Llunes de Vilanova (Vilanova's moons)
There is an old tale about a peasant of La Getrú, who, on a full moon nigh, wanted to catch with a basket the moon reflected in the water of a pool. Since then, when someone wants something impossible, people say “vol la lluna en un cove” (he/she wants the moon in a basket)
Other said that we Vilanovins tend to be “lunatics”, pretty unpredictable and a bit crazy people... :)
In any case, you can buy some Llunes de Vilanova (Vilanova's moons) as sweet souvenir. These are cookies made with flour, hazelnuts, lard, sugar, cream, lemon zest and cinnamon.
Where I spent my childhood...
Yes I was born at this nice town, and stayed there until I was 17. It has changed quite a lot, but different as other coastal resorts, I would say it has improved. Formerly mainly an industrial city, recently it has re-discovered its beaches and tourism possibilities.
Vilanova i La Geltrú is the capital of El Garraf. Located half-way between the main metropolitan areas of Barcelona (40 Km to the North), and Tarragona (45 Km to the South). Its current population is about 62,000.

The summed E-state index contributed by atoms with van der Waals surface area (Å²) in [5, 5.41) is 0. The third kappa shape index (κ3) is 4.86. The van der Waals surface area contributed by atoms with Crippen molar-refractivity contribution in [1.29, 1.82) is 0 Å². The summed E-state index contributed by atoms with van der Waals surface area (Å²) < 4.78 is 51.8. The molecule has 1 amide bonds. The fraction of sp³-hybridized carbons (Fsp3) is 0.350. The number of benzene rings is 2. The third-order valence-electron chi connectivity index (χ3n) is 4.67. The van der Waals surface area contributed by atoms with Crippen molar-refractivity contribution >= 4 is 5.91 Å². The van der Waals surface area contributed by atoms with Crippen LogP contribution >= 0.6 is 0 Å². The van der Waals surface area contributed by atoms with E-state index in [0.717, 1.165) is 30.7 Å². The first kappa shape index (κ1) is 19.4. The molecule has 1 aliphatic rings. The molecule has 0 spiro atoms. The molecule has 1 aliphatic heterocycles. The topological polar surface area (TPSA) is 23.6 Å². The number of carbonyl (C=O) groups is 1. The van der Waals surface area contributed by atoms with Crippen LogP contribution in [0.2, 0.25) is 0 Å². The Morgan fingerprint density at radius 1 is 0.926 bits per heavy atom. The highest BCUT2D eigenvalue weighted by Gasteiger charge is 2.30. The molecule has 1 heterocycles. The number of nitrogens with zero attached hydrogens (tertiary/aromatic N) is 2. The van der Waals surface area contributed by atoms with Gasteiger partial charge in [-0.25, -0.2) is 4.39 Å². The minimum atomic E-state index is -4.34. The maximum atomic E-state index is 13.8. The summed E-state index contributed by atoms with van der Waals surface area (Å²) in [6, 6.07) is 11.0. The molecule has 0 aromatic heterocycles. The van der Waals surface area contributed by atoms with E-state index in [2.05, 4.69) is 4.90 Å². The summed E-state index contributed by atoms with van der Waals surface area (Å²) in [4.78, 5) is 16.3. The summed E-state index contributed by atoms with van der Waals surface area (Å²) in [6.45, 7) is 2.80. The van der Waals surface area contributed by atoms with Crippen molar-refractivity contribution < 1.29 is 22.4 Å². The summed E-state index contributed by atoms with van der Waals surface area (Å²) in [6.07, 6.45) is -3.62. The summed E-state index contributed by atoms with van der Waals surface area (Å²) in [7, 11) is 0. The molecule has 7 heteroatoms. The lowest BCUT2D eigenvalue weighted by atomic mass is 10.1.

A bit of history:
Many centuries ago, there was an Iberian settlement (you can still see some remains near the beach). Some Roman vestiges have been found in the area too. But it looks it was a very small setlement.
In the early middle ages, there were 2 castles (with its villages) in the area: La Geltrú and Cubelles. It's said that some inhabitants from La Geltrú, fed up of the abuses of one evil lord, escaped from him crossing the small river that divided both properties. This way, they were under protection of the Lord of Cubelles (it seems he was more benevolent), so the primitive town was named Vila-Nova de Cubelles (New Town of Cubelles). A few centuries later the new setlement and the old town of La Geltrú were united, and in 1274 Vilanova i la Geltrú awarded the Carta Pobla (City Charter) by the King Jaume I the Conqueror. The old division river is now under the Carrer de la Uniò (Union street).
As a city, it has always had a dynamic economy, originally based on its agriculture and wine shipping commerce (in the 18th and 19th centuries), and later on, its textile industry. There were quite a few enterprising men who traveled to America in the 19th Century, mainly to Cuba, and became rich "Indianos". You can still admire a few of their beautiful houses, one of them now a worth-visiting museum: Casa Papiol . At the time, Vilanova was known as Havana Xica (little Havana), and for this reason there are many street names with Cuban reminiscences. Since the first half of the 20th century the industry diversified, with the presence of large factories. The city still maintains a certain amount of agricultural commerce and one of the most important fishing fleets in Catalonia (3rd seaport, after Barcelona and Tarragona). Recently, there has also been an important development in the sector of tourism and leisure facilities.
OK, that's enough... come and see yourself!